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Refresh your Running Playlist

This weekend in Toronto the temperature is going up to an incredible high of TWELVE DEGREES CELCIUS!! sarcasm.

Truth be told, this buffer between cold and warm is my favorite temperature for running. Throw in the fact that I have found a few friends in my new-ish neighbourhood who also plan on crushing the Sporting Life 10K race in May, and suddenly we have ourselves a new running club that hits the pavement a few times a week.

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A friend transplanted in New York saw this running group picture and asked for a playlist to help get her motivated to run.  I love getting requests for specific posts, so ask and you shall receive!  My playlist needed some refreshing, so after some digging, prodding and listening to remix after remix, here you go – a spring playlist refresh to help move your legs. (N.B., Alex: if you plan on running another marathon, this won’t suffice – it’s just over an hour of music ;) )

The challenge I’d love some help in resolving is getting this mix to my phone. Soundcloud has a free app for streaming, which is one way of getting this to work. Any idea how I can download/copy this to my phone so I’m not reliant on having a healthy signal? Advice is appreciated!

Happy running/gymming/listening and hoping this helps to usher in spring!

Spring(ish) Wardrobe Refresh

Although I managed to get away with shoes without socks twice this week, I don’t have high hopes that us Torontonians will be baring our legs or arms to the elements any time soon, which means one unfortunate thing: more of the same everything you’ve been wearing for the past forever. I don’t know if it’s been a particularly long winter or a lack of wardrobe expansion thanks a a tight budget, but on a daily basis I look at my rather large, very full closet and proclaim “Uggghhh, I have ABSOLUTELY nothing to wear!” This, of course, couldn’t be further from the truth. I have plenty to wear, I’m just (a) sick of it, (b) not quite sure how to style it, or (c) don’t know what shoes to wear with it in this strange and unpleasant climate.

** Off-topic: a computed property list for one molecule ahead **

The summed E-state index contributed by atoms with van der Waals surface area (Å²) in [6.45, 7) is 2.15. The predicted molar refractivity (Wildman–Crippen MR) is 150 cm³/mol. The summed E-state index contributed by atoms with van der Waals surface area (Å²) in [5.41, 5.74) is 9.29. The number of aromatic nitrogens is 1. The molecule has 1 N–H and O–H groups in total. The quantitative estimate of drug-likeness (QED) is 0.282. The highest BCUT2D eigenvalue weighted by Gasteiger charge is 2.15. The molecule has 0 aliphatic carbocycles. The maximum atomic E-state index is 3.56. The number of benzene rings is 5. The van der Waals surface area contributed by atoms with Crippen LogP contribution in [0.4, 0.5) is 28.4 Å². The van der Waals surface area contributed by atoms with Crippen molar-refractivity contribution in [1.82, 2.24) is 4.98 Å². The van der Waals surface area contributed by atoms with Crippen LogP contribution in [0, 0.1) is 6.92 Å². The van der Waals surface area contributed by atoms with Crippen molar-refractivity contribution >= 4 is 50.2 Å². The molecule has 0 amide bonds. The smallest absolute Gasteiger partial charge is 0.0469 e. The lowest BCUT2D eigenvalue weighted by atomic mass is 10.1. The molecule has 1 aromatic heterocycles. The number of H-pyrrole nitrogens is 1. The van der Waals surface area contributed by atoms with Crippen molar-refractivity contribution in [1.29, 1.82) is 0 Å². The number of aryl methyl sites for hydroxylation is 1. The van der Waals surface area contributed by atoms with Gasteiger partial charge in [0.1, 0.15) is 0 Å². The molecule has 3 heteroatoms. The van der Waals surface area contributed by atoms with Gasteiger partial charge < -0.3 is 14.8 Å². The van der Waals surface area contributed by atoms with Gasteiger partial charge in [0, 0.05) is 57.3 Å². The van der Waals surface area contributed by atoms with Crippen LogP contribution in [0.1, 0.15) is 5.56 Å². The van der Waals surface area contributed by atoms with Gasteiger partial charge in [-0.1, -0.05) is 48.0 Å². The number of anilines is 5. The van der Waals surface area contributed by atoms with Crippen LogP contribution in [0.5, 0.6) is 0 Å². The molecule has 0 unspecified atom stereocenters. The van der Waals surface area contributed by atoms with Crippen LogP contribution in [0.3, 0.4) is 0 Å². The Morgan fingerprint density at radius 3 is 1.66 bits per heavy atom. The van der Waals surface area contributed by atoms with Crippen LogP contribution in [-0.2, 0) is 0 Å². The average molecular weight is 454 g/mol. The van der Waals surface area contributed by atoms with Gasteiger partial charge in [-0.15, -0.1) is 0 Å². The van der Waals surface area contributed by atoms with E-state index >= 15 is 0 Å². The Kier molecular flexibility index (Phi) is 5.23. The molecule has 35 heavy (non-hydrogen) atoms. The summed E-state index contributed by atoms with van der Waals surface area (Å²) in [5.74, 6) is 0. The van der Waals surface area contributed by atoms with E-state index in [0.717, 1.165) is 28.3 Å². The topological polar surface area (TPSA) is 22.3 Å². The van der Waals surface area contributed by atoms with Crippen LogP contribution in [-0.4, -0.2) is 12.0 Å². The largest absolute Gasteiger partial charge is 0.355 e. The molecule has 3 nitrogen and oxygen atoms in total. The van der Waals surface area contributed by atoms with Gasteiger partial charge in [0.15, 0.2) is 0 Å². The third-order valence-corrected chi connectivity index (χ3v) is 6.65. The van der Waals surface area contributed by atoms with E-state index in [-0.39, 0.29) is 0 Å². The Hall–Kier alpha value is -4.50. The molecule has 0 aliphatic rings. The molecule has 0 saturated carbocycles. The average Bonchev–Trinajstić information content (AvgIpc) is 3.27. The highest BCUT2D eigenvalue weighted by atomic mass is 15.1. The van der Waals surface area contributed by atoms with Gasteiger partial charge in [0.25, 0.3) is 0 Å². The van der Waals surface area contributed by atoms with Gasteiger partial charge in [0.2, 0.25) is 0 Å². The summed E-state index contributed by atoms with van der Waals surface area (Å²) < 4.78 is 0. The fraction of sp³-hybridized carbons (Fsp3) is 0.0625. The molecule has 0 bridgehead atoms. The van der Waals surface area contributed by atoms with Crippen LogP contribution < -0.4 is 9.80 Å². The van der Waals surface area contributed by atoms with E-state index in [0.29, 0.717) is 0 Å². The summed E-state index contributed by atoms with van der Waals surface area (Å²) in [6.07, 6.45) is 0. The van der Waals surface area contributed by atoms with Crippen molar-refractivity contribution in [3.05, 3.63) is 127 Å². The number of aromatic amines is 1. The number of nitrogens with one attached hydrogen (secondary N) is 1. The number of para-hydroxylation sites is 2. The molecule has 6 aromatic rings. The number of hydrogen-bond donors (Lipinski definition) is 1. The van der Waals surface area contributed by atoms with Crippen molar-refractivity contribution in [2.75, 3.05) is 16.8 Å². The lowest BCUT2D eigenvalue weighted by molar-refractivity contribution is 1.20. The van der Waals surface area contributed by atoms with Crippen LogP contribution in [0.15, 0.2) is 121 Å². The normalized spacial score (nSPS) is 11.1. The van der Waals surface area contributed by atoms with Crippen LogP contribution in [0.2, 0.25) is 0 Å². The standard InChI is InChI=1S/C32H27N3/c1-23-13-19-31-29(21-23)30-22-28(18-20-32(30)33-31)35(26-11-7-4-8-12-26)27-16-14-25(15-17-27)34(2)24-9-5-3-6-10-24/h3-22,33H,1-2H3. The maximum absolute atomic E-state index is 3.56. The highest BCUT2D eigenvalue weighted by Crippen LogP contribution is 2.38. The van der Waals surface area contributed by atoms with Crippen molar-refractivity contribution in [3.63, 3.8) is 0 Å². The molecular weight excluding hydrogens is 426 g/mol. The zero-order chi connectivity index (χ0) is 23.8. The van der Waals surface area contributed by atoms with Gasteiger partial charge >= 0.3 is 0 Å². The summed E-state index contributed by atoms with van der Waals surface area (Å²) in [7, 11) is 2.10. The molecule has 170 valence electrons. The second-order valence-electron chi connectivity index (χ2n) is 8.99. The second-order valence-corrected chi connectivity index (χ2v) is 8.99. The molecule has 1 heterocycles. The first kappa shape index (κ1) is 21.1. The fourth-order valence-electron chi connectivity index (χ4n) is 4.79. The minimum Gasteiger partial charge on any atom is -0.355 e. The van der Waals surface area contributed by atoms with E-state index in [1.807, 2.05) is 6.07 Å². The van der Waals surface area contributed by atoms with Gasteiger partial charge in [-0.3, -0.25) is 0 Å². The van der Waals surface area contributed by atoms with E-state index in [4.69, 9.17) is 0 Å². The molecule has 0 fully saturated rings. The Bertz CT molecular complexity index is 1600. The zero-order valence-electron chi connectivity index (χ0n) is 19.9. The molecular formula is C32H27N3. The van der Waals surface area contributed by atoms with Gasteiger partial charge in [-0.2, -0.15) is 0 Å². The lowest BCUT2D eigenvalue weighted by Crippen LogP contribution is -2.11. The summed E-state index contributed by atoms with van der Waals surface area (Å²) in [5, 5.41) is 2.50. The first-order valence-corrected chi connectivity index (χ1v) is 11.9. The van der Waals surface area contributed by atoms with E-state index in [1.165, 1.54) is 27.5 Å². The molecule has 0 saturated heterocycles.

Hence my “participation” in Dean Street Society‘s “Style Me April Closet & Instagram Challenge.” The premise is simple: each day has a theme to help provide some outfit ideas and hopefully get you thinking outside of your go-to-outfit box. I referenced my “participation” in quotes, because the idea behind the challenge is merely to provide inspiration. There are no real rules and certainly no prizes, except, perhaps, a new way of looking at your existing wardrobe. Moreover, I’m currently unemployed / quasi working from home, so getting dressed in anything but lulu’s isn’t even a thing that happens every day. That said, in honour of a new month, this evening’s date, and this blog post, today I will be living up to the challenge and “Skirting Around Town.”

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Any other tips for breaking out of the winter wardrobe doldrums?

Earth Hour

This Saturday March 29th, from 8:30-9:30pm local time I’d like to extend the WWF’s (World Wide Fund for Nature) invitation to turn off your non-essential lights and electronic devices as a symbol of your commitment to our planet.  If the CN Tower, Times Square, the Las Vegas Strip, the Acropolis and the Sydney Harbour Bridge can do it, so can you.

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For those of you not already familiar with Earth Hour, the event is a global environmental movement that started at a lights-off event in Australia in 2007 as part of a campaign for action on climate change.  Earth Hour has since become the world’s largest mass participation event in history with hundreds of millions of individual participants in over 7,000 towns and cities.

Obviously turning the lights out for an hour has only a small impact on the environment, but that’s not the point.  Earth Hour’s mission is three-fold: (1) to bring people together through a symbolic hour-long event; (2) to galvanise people into taking action beyond the hour; and (3) to create an interconnected global community sharing the mutual goal of creating a sustainable future for the planet.  As an avid user of electronic devices living in a huge energy suck of a city, it is my hope that participating will help promote energy awareness and appreciation while bringing together families, friends and communities during a brief reprieve from iphones, television, and stereos.

Unbeknownst to my husband, while writing this post I decided that I would host an Earth Hour party at our place.  As someone who loves candlelight and board games, I don’t anticipate having any difficulty with either atmosphere or entertainment; however, I’m expecting some debate about the necessity of powering down our smart phones.  If you’re hosting a party yourself, I recommend making some adjustments to the “first one to touch their phone buys dinner” rule. Perhaps the guilty party buys the first round post 9:30?  Drinks the King’s Cup?  Handwashes all the party dishes?  Why not make a night of it and get creative.  You won’t have photographic evidence of what goes down, so feel free to punish electronic users accordingly.